(PHD, 1988)

Abstract:

This thesis is primarily a theoretical study of degenerate parametric amplification as a means of generating squeezed-state light.

- A wideband traveling-wave formalism is developed for analyzing quantum mechanically a degenerate parametric amplifier. The formalism is based on
*spatial*differential equations — spatial Langevin equations — that propagate temporal Fourier components of the field through the nonlinear medium. In addition to the parametric nonlinearity, the Langevin equations include absorption and associated fluctuations, dispersion, and pump quantum fluctuations. The dominant effects of dispersion and pump quantum fluctuations on the squeezing produced by a degenerate parametric amplifier are analyzed.

- The wideband formalism of i) is used to carry out a more detailed analysis of the effects of phase mismatching. With the assumption of a lossless medium and a classical pump, we find that parametric amplification is capable of generating squeezed-state light over a wide band if materials with large χ
^{(2)}nonlinearities can be found, and that the squeezing bandwidth can be enhanced by phase mismatching away from degeneracy.

- We consider again the effect of pump quantum fluctuations on the squeezing produced by parametric amplification. We perform discrete-mode calculations for a parametric amplifier with a quantum pump, and discuss some of the limitations of calculations of this sort in quantum optics. We derive stochastic differential equations (SDEs) for one- and two-mode parametric amplifiers, and from them obtain an iterative solution showing that pump quantum fluctuations impose a limitation on the degree of squeezing obtainable from a parametric amplifier.

- A possible application of squeezing is considered; in particular, we study the effects of squeezing the intracavity noise in a laser oscillator. We solve the classical noise problem of a realistic laser model by making a bold — and possibly unrealizable — assumption, that the in-phase and quadrature Langevin sources which are responsible for the “noisiness” of the laser can be squeezed. We show that the effect of squeezing the in-phase quadrature is to reduce the phase noise, including the linewidth, of the laser but, due to amplitude-phase coupling, not to eliminate them altogether.

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(PHD, 1988)

Abstract:

- The quantum mechanics of higher order parametric amplifiers is studied. It is shown that these devices produce meaningful quantum states; numerical calculations are performed that demonstrate the convergence of matrix elements associated with these states. Further, the correspondence between the classical and quantum evolution for these devices is studied and the differences explained by a kind of “quantum diffusion.” Finally, the possibility of producing ordinary squeezed light with these devices is noted.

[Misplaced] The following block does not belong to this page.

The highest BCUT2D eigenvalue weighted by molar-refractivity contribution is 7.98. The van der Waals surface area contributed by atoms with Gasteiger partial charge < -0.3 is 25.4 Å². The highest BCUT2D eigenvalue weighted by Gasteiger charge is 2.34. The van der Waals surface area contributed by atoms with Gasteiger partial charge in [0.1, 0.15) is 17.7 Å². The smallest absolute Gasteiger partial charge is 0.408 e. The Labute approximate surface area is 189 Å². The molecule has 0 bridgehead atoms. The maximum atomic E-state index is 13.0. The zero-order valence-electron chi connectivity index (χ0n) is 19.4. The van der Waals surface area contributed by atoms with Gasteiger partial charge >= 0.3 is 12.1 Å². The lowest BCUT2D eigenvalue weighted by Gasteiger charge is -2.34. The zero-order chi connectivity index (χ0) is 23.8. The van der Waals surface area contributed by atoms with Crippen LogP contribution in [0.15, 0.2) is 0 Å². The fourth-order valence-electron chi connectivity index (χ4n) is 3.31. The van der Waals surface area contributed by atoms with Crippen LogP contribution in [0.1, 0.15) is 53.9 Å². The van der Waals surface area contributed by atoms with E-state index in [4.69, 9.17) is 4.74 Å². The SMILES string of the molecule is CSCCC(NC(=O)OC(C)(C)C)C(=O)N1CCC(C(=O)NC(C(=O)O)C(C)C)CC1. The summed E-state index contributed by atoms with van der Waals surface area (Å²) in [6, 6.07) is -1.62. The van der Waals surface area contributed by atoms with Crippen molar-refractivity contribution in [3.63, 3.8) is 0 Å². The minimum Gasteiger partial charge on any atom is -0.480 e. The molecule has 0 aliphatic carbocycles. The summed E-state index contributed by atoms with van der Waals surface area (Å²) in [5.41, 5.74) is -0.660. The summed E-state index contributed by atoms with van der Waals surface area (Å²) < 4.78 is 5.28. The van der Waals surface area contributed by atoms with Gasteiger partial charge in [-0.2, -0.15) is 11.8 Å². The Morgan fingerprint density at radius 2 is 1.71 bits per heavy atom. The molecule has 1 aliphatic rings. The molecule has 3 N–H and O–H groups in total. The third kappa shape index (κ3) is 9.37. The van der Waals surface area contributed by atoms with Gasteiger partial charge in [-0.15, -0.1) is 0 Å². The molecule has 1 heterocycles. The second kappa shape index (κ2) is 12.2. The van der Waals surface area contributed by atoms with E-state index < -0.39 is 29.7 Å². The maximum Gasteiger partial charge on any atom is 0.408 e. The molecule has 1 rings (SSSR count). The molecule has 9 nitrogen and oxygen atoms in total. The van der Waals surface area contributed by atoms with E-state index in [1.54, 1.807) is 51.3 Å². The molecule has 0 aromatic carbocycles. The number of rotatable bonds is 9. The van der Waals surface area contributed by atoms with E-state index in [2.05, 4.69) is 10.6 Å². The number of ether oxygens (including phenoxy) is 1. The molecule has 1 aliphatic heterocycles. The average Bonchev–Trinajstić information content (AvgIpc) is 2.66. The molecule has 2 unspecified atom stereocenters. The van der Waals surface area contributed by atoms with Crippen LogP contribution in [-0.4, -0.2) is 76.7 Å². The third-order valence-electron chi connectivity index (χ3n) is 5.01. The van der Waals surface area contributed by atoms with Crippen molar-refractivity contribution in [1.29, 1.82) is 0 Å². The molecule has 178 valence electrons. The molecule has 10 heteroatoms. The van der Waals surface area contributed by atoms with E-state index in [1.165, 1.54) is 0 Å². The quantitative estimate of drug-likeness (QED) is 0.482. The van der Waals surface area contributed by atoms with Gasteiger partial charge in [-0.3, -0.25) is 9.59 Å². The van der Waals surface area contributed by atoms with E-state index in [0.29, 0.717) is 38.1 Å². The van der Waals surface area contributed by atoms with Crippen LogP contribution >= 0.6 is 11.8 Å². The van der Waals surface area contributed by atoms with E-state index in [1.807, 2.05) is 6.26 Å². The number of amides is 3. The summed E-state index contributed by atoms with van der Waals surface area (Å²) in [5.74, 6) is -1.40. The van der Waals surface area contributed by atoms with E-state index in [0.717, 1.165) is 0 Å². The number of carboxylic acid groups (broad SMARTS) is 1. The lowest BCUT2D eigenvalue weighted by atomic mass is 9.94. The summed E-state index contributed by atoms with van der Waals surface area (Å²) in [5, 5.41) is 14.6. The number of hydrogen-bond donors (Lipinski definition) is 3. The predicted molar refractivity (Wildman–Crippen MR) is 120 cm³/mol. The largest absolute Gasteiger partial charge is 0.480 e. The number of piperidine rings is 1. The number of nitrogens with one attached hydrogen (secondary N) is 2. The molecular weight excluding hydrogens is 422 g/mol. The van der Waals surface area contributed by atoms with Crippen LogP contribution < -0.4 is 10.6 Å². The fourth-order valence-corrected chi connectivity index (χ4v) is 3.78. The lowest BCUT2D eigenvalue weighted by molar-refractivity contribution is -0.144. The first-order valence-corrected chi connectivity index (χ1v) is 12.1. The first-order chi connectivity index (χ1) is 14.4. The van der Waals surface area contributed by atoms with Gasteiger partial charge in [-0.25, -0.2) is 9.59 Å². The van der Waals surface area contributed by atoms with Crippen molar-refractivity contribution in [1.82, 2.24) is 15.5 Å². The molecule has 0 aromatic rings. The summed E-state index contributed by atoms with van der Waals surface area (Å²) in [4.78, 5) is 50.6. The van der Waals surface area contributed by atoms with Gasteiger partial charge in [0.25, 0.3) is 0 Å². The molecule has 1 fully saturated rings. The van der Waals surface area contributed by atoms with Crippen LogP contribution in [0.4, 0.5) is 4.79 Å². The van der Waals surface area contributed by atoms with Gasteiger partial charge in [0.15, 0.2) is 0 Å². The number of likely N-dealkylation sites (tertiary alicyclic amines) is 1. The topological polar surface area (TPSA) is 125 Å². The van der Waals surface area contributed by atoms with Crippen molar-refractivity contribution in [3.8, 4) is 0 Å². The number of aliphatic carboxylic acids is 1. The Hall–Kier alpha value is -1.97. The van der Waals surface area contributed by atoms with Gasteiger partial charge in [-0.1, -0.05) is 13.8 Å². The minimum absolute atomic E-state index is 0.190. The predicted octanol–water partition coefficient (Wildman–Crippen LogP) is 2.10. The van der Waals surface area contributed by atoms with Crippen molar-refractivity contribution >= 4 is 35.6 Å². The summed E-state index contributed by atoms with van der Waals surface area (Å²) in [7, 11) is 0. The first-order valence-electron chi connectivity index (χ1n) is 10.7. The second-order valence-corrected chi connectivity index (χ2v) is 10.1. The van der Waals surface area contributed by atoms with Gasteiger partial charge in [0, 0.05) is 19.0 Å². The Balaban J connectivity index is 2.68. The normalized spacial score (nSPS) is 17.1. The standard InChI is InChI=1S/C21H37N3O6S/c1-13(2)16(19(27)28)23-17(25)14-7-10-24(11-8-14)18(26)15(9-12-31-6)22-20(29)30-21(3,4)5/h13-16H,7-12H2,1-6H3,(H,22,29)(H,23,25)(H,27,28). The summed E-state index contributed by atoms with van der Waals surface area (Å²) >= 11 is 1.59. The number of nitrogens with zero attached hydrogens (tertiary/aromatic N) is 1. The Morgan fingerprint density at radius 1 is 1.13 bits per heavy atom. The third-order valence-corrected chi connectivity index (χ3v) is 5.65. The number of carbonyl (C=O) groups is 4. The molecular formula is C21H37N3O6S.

- The generation of squeezed light always involves some scheme that amounts to pumping electromagnetic modes at near twice their natural frequency. When the pump is itself treated quantum mechanically, extra noise is introduced that ultimately limits the amount of squeezing achievable. Detailed calculations are carried out in this regard for the parametric amplifier. It is found that the pump’s initial phase noise is responsible for this limit.

- Quantum-mechanical measurements are usually described by applying the standard quantum rules to a measurement model. They can also be described by a formalism that uses mathematical objects called Effects and Operations. These two descriptions should be equivalent. D’Espagnat has raised a question about the usage of this formalism of Effects and Operations for repeated measurements. This question is cleared up, and the source of the discrepancy is given a simple interpretation.

- Usually, an inequality that is chained becomes a weaker inequality. Chaining the Bell inequality, however, leads to stronger violations by quantum mechanics. Further, a new kind of Bell inequality, based on the information obtained in a measurement, is derived. This information Bell inequality can be used to formulate tests of local realism in very general circumstances, e.g., higher spin versions of the EPR experiment. These new inequalities yield an interpretation for the size of their violation and lead to the formulation of a hierarchy of Bell inequalities for which two-particle Bell inequalities play a special role.

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